"Christians construct buildings for divine worship. These visible churches are not simply gathering places, but signify and make visible the Church living in this place, the dwelling of God with men reconciled and united to Christ."
The Catechism states that, "a house of prayer in which the Eucharist is celebrated and reserved…ought to be in good taste and a worthy place for prayer and sacred ceremonial." It further states that in the "’house of God,’ the truth and the harmony of the signs that make it up should show Christ to be present and active in this place.” (CCC 1181) As such, every detail of our college seminary building has a precise and sacred significance, reinforcing important aspects of our Catholic faith.
One of the principal design elements in our new college seminary is the tower which stands at its entrance. Verticality is essential to sacred architecture. In this season of Advent, we focus our eyes on the Incarnation of God, who humbled Himself and was born of the Virgin. While becoming man He did not abandon His Divinity. He pitched His tent, as St John says, among us. Yet while His infant feet are upon the earth, His Divinity encompasses the universe. Both aspects must be summarily displayed in sacred architecture. He is “here,” and yet He extends infinitely “above” symbolized by verticality. The tower you see here is just one element of the building’s façade which physically points to this reality.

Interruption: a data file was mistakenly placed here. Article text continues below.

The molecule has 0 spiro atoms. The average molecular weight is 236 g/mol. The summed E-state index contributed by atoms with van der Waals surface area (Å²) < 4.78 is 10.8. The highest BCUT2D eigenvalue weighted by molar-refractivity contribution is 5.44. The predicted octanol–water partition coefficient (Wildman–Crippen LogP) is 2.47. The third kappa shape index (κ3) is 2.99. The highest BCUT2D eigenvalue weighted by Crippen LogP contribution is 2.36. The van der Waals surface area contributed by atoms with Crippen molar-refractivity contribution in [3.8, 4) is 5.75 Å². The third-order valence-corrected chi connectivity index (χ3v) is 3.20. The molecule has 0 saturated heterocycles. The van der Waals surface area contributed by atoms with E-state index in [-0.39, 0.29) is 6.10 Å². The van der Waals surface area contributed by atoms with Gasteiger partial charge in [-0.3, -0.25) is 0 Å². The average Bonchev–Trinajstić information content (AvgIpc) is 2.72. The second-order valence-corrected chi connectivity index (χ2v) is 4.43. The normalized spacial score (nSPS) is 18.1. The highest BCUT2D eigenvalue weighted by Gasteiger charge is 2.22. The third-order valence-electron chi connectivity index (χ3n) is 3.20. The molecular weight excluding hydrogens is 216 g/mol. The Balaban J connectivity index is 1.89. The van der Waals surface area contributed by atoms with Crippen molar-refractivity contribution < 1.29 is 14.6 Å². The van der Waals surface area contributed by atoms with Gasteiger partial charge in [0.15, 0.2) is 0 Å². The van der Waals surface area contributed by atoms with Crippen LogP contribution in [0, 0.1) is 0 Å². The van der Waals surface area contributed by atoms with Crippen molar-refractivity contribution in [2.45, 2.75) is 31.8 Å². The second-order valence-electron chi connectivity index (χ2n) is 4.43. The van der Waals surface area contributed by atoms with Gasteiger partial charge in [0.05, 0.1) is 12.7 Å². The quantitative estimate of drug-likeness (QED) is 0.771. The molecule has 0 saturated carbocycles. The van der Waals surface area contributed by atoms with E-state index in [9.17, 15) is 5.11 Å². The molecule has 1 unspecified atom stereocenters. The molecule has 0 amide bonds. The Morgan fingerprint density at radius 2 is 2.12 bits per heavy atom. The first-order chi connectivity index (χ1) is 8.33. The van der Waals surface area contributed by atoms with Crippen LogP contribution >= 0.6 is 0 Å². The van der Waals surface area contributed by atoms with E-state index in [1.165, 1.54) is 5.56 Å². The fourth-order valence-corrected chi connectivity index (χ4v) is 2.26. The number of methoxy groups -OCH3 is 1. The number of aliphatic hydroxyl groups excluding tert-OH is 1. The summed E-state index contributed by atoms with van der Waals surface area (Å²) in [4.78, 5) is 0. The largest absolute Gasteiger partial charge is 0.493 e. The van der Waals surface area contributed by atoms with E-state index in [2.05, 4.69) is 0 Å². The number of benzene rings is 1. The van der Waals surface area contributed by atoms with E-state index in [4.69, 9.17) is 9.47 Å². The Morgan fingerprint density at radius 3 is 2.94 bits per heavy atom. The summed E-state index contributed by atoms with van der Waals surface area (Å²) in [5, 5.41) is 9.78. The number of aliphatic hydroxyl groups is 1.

Another element of Christian pointed (Gothic) architecture that references the same reality is the “arch” commonly seen in this style. It is not a “barrel” arch but pointed. It moves upward to a specific point: Divinity. Under this tower and between the stone arch you see here will be our statue of St Joseph and the child Jesus. I will explain more of those details as we draw nearer to completion. Let me say now that this statue was paid for by all those who gave on #GivingTuesday. Supporters donated more than $30,000 which will cover the cost of the statue as well as some of the cost of the stone carving surrounding the statue in the tympanum. Thank you!
I wish you all a very blessed Advent and final preparations for our celebration of our Savior’s Incarnation!